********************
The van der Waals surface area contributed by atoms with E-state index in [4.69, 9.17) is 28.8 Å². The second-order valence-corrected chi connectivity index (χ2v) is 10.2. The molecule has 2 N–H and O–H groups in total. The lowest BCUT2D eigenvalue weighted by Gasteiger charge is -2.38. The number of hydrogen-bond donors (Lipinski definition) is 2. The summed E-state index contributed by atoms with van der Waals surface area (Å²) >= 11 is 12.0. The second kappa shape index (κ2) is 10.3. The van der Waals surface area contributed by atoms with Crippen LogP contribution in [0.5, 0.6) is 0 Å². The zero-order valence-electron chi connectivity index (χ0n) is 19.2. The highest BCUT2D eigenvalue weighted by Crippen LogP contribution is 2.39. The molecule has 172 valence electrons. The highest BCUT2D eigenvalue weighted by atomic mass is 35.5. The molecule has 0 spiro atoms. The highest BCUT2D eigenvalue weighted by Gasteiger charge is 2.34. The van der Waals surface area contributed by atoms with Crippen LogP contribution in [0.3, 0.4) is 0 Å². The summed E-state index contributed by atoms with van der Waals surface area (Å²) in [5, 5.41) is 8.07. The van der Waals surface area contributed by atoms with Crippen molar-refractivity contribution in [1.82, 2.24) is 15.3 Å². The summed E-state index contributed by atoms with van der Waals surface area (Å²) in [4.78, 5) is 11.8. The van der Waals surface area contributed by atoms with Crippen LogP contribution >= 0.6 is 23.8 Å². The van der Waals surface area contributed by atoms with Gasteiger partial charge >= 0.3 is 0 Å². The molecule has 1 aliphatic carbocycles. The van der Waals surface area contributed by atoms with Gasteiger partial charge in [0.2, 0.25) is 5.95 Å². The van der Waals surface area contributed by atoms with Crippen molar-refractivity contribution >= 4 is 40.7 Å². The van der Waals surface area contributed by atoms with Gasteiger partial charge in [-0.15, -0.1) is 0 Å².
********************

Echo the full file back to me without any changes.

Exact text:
The van der Waals surface area contributed by atoms with E-state index in [4.69, 9.17) is 28.8 Å². The second-order valence-corrected chi connectivity index (χ2v) is 10.2. The molecule has 2 N–H and O–H groups in total. The lowest BCUT2D eigenvalue weighted by Gasteiger charge is -2.38. The number of hydrogen-bond donors (Lipinski definition) is 2. The summed E-state index contributed by atoms with van der Waals surface area (Å²) >= 11 is 12.0. The second kappa shape index (κ2) is 10.3. The van der Waals surface area contributed by atoms with Crippen LogP contribution in [0.5, 0.6) is 0 Å². The zero-order valence-electron chi connectivity index (χ0n) is 19.2. The highest BCUT2D eigenvalue weighted by Crippen LogP contribution is 2.39. The molecule has 172 valence electrons. The highest BCUT2D eigenvalue weighted by atomic mass is 35.5. The molecule has 0 spiro atoms. The highest BCUT2D eigenvalue weighted by Gasteiger charge is 2.34. The van der Waals surface area contributed by atoms with Crippen LogP contribution in [0.3, 0.4) is 0 Å². The summed E-state index contributed by atoms with van der Waals surface area (Å²) in [5, 5.41) is 8.07. The van der Waals surface area contributed by atoms with Crippen molar-refractivity contribution in [1.82, 2.24) is 15.3 Å². The summed E-state index contributed by atoms with van der Waals surface area (Å²) in [4.78, 5) is 11.8. The van der Waals surface area contributed by atoms with Crippen LogP contribution >= 0.6 is 23.8 Å². The van der Waals surface area contributed by atoms with Gasteiger partial charge >= 0.3 is 0 Å². The molecule has 1 aliphatic carbocycles. The van der Waals surface area contributed by atoms with Gasteiger partial charge in [0.2, 0.25) is 5.95 Å². The van der Waals surface area contributed by atoms with Crippen molar-refractivity contribution >= 4 is 40.7 Å². The van der Waals surface area contributed by atoms with Gasteiger partial charge in [-0.15, -0.1) is 0 Å².